Past Reviews

Regional Reviews: Los Angeles


Diane Ciesla and
David Schmittou

Doubt, The Pulitzer Prize, Tony-winning work by John Patrick Shanley, is laced with comedic takes while the source of the matter is pure drama at its finest. And there is nothing better than a slow boil when the bubbles rise to the surface. The Riverside Theatre production proves this in more ways than one.

Set in 1964, the story takes place at a Catholic school in the Bronx. The principal, Sister Aloysius Beauvier (Diane Ciesla), has some reservations about a certain instructor, Father Brendan Flynn (David Schmittou). While reprimanding another teacher, Sister James (Deanna Gibson), Sister Aloysius brings up her suspicions about Father Flynn. Sister James inadvertently talks about a certain incident involving Donald Muller, the school's only black student. She says that Muller became withdrawn in her class after having words with Father Flynn, and how he had alcohol on his breath. Sister Aloysius becomes engaged and launches a full investigation into Father Flynn's character.

Sister Aloysius coaxes Sister James to bring Father Flynn to her office, so he can be subtly confronted. After throwing down the gauntlet, Sister Aloysius, determined to get to the truth, gets in touch with Donald's mother (Natasha A. Williams), who has her own intentions in the matter.

As a Bronx native, John Patrick Shanley knows these people well. He laces them with the thickness of the dialect, giving off funny moments, especially in the dialogue. As the young nun, Sister James wants to connect with the students so they can have a friend to lean on. Father Flynn wants to make sure that the boys can become men and take care of their responsibilities. As the strict nun, Sister Aloysius still lives with her strict ideals that children should be educated without a smile.

But when we think this is going to be another one of those laugh riots, the speculations and suspicions become all too real. In her relentless quest to do what's right, Sister Aloysius will destroy a man of the cloth in order to "outshine the fox and cleverness." As the accusations get louder, Sister Aloysius goes headstrong against Father Flynn in their final confrontation. Doubt concludes that "in the pursuit of wrongdoing, one steps away from God, but there is a price." Who pays the price is up for debate, and that's what Shanley wants audiences to discuss as they leave the theater.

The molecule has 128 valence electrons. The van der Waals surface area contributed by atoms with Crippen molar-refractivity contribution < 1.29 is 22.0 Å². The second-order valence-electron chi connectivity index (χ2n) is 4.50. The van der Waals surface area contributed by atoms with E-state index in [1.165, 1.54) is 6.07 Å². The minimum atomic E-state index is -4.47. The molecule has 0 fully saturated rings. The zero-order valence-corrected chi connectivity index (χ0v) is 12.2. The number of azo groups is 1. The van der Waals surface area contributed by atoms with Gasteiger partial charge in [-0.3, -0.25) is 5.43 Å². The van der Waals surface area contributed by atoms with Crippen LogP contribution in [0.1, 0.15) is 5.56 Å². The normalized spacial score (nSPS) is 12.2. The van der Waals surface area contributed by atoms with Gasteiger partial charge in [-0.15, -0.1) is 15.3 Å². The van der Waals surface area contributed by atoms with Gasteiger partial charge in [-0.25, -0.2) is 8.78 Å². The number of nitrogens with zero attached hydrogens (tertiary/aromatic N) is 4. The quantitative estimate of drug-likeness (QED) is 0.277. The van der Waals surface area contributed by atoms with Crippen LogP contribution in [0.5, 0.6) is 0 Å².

Founding artistic director Allen Cornell helms a 90-minute firecracker that never slows down, which is a good thing. Cornell picked a great leading man in David Schmittou as Father Flynn. When in sermon, Schmittou has a commanding voice that could convert the slightest non-believer. His Father Flynn is a teacher who doesn't have the slightest dark motive in his soul; he just wants to do God's work.

Deanna Gibson is all ticks and twitches as the bewildered Sister James, without coming off as cute. Gibson uses the Bronx dialect to her advantage by portraying Sister James as an understanding angel's advocate, but at the end, she empowers James with a mind of her own.

As Mrs. Muller, Natasha Williams gives a restraining, non-showy portrayal of a mother willing to do anything for her son. Even if the accusations are true, Mrs. Muller is willing to hold off until her son gets out in June, going to college on a basketball scholarship. Williams gives a heartbreaking performance, as Mrs. Muller tries to convince the tough principal to open her eyes and be on her side for once.

Diane Ciesla has the difficult task of not portraying Sister Aloysius as the ultimate supervillain - a character willing to destroy everything in her path to get what she wants. The audience needs to believe that deep down inside, this nun is dedicated to discovering the truth behind the relationship between student and teacher, no matter how unreasonable she becomes. Unfortunately, Ciesla may have the look of a ruler-wielding mother superior, square jaw intact, but her performance comes off dubious at best: a cross between Judge Judy and Joy Behar. It's only toward the final showdown between the principal and teacher that she comes in with true conviction.

Director Cornell also designed the set, splitting it into three sides: the pulpit where Father Flynn sermonizes to parishioners and his basketball team, Sister Aloysius' office, and the school's garden. A credible designer, Cornell gives the production a certain ambience that has the look of 1964, but still appears timeless. Elizabeth Van Deusen's costume design is a sight to behold, especially Father Flynn's preacher garb in its colorful, glorious display when he gives his messages. And slight kudos to Karl Kern's sound design, especially his distorted take on Frosty the Snowman.

John Patrick Shanley has created the ultimate conversational piece in Doubt. It earned its stripes on the Pulitzer Prize list, and people will be talking about it for years to come. Allen Cornell wrote in his program notes that he has been looking forward to this play for quite some time. Despite a few drawbacks, most of it has paid off.

Doubt is part of the Riverside 2 programming and will be in their Waxlax Stage until March 23rd . The theatre is located at 3250 Riverside Park Drive in Vero Beach. For more information, call the box office at 772-231-6990 or visit

Riverside Theatre - Doubt
Written by John Patrick Shanley

Featuring Diane Ciesla, Deanne Gibson, David Schmittou and Natasha A. Williams

Lighting Design: Michael Ramey
Sound Design: Karl G. Kern
Costume Design: Elizabeth A. Van Deusen
Stage Manager: Molly McClarnon
Scenic Design and Stage Direction by Allen D. Cornell

Photo: Rob Downey

See the current theatre season schedule for southern Florida.

-- Kevin Johnson

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